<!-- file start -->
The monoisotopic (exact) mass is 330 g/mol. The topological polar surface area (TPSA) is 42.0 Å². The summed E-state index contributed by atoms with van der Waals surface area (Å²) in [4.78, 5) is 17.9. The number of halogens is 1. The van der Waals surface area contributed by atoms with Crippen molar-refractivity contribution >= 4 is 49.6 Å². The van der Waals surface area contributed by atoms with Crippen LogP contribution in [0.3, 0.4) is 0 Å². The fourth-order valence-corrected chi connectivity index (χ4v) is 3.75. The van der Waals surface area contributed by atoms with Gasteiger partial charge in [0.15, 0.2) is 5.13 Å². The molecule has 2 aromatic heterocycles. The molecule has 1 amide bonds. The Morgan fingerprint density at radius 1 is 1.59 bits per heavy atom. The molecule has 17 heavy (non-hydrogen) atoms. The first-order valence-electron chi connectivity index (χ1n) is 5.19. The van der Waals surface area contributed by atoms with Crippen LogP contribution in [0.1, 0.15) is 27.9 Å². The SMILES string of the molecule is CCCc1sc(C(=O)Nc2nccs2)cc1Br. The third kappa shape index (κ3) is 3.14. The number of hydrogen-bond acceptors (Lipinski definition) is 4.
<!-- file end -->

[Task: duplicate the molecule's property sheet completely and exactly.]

The monoisotopic (exact) mass is 330 g/mol. The topological polar surface area (TPSA) is 42.0 Å². The summed E-state index contributed by atoms with van der Waals surface area (Å²) in [4.78, 5) is 17.9. The number of halogens is 1. The van der Waals surface area contributed by atoms with Crippen molar-refractivity contribution >= 4 is 49.6 Å². The van der Waals surface area contributed by atoms with Crippen LogP contribution in [0.3, 0.4) is 0 Å². The fourth-order valence-corrected chi connectivity index (χ4v) is 3.75. The van der Waals surface area contributed by atoms with Gasteiger partial charge in [0.15, 0.2) is 5.13 Å². The molecule has 2 aromatic heterocycles. The molecule has 1 amide bonds. The Morgan fingerprint density at radius 1 is 1.59 bits per heavy atom. The molecule has 17 heavy (non-hydrogen) atoms. The first-order valence-electron chi connectivity index (χ1n) is 5.19. The van der Waals surface area contributed by atoms with Crippen LogP contribution in [0.1, 0.15) is 27.9 Å². The SMILES string of the molecule is CCCc1sc(C(=O)Nc2nccs2)cc1Br. The third kappa shape index (κ3) is 3.14. The number of hydrogen-bond acceptors (Lipinski definition) is 4.